CLO Fund Surges Past $4 Billion in Assets as Rates Rise

Money pours into ETFs focused in assets formerly limited to institutional investors.

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Reviewed by: etf.com Staff
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Edited by: Ron Day

Exchange-traded funds that focus on collateralized loan obligations have seen billions in inflows as investors look to alternative fixed-income sources in an environment of rising interest rates. 

The Janus Henderson AAA CLO ETF (JAAA) broke through the $4 billion mark just shy of its third birthday earlier this month, with the $4.2 billion ETF attracting $2.3 billion in inflows since the beginning of 2023 and $330 million in the last month alone, according to etf.com data. As of October 16, 2023, the fund was the largest bond ETF launch by assets under management of the past three years. 

The asset inflows weren’t limited to JAAA. The $130 million Panagram BBB-B CLO ETF (CLOZ) gathered $127 million, with $42 million in inflows in the past month, while the $123 million Janus Henderson B-BBB CLO ETF (JBBB) raked in $37 million in 2023. 

The funds invest in CLOs, which are securities based on loans to businesses, usually smaller ones unable to access credit through the traditional bond market. The loans are pooled into different securities and often divided into sections called tranches, based on credit risk.  

JAAA, Other CLOs Boosted by Rates, Recession Fears

Two factors likely influenced the current popularity of CLO ETFs: rising rates and performance. 

“Investor demand for JAAA this year has been driven by the combination of rising rates and recession fears as well as the desire to have high-quality floating rate exposure,” said John Kerschner, Head of U.S. Securitized Products at Janus Henderson Investors.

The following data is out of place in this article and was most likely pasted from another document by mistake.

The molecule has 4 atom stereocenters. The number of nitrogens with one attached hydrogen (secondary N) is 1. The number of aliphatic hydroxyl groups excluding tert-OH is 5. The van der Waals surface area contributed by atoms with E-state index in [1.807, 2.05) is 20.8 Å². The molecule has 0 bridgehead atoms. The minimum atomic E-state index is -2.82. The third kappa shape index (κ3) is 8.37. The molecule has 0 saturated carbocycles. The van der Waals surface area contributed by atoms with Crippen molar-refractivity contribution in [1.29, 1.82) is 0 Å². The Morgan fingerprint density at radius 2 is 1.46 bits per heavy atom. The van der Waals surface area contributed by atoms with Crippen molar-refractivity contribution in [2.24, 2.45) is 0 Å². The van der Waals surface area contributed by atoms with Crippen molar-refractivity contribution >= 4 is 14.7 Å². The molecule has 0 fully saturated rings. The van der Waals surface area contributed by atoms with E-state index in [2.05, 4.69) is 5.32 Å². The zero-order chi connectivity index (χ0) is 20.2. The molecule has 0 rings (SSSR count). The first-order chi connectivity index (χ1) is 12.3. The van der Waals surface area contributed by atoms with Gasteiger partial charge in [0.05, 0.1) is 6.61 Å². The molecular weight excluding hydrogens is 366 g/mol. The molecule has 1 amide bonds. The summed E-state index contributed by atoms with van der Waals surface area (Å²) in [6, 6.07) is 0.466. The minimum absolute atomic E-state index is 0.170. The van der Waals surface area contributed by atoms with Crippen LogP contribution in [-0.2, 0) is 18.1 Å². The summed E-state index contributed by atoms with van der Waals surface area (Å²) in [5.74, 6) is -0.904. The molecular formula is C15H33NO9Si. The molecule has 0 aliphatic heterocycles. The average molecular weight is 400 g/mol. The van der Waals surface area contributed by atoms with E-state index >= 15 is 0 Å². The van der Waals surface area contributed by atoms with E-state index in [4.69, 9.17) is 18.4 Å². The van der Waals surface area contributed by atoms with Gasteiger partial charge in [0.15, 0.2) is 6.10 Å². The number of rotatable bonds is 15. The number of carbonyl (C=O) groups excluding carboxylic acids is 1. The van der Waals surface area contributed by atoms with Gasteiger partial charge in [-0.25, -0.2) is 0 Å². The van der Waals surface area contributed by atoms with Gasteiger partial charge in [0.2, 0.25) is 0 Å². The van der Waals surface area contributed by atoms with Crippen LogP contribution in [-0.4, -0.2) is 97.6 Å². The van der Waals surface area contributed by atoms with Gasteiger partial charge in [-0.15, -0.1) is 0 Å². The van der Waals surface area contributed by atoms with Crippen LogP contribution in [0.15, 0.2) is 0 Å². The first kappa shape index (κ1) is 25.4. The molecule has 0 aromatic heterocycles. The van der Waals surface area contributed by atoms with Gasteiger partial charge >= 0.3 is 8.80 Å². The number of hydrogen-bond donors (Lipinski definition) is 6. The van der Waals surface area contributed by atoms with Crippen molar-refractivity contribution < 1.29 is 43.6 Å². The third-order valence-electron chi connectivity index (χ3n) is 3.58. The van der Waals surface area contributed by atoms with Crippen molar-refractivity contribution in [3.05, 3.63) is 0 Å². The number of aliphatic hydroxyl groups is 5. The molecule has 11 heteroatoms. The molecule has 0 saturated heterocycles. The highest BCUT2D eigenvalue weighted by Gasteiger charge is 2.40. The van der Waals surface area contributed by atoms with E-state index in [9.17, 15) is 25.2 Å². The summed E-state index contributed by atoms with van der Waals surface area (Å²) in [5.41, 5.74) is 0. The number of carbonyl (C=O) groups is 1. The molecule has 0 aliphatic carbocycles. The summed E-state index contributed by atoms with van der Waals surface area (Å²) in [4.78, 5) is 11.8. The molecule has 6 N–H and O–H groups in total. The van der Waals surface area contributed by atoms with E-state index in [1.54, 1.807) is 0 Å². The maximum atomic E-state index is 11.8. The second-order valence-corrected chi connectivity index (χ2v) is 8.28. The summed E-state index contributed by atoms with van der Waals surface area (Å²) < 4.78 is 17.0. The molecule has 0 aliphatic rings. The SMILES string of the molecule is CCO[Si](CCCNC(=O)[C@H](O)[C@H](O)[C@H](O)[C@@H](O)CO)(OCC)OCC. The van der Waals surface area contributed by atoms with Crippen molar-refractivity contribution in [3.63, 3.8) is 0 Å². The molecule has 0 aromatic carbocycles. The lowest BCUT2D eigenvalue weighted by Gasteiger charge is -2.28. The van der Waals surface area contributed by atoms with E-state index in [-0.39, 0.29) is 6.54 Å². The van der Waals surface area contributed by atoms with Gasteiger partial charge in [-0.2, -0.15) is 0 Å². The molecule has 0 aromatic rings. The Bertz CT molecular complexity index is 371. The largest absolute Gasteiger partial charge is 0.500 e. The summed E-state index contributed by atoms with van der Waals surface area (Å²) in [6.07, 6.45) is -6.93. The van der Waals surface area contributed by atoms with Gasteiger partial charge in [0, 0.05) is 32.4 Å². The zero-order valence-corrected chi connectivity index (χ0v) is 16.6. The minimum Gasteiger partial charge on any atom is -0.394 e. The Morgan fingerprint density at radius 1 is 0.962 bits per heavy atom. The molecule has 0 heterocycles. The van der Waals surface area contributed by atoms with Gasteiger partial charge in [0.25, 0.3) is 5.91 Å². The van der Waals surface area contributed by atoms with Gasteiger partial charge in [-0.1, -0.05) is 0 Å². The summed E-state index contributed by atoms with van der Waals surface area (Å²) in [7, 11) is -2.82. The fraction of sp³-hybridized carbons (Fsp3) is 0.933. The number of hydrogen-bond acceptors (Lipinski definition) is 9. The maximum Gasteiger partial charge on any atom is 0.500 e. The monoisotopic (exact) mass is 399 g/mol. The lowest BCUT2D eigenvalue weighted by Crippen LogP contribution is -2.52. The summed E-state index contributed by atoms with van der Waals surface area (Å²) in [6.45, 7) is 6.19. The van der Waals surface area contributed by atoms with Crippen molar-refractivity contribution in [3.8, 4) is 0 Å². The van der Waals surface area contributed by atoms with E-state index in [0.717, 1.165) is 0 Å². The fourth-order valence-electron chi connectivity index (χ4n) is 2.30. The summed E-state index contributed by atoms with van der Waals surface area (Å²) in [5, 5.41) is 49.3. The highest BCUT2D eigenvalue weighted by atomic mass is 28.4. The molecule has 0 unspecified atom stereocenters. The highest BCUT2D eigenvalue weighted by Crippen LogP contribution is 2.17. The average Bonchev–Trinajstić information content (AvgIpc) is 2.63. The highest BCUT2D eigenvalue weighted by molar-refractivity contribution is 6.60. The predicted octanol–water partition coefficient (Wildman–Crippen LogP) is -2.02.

According to VanEck Investments, CLOs tend to be floating rate products, which means their yield changes along with interest rates. Because floating rate debt changes along with rates, rising rates are less of a risk.  

Another thing potentially attracting investors to CLO ETFs is performance. CLO’s have performed very well in recent months: CLOZ and the JBBB were the second- and third-best fixed-income ETFs by total return for the third quarter.  

Besides short-term performance, there’s evidence CLOs can perform in the longer term. A working paper from the Federal Reserve Bank of Philadelphia, found that CLO tranches offered higher returns than corporate bonds with similar ratings.  

Contact Gabe Alpert at [email protected]

Gabe Alpert is a former data reporter at etf.com with over seven years’ experience in financial journalism. He also previously contributed reporting and analysis to Barron’s Magazine, Investopedia and other publications.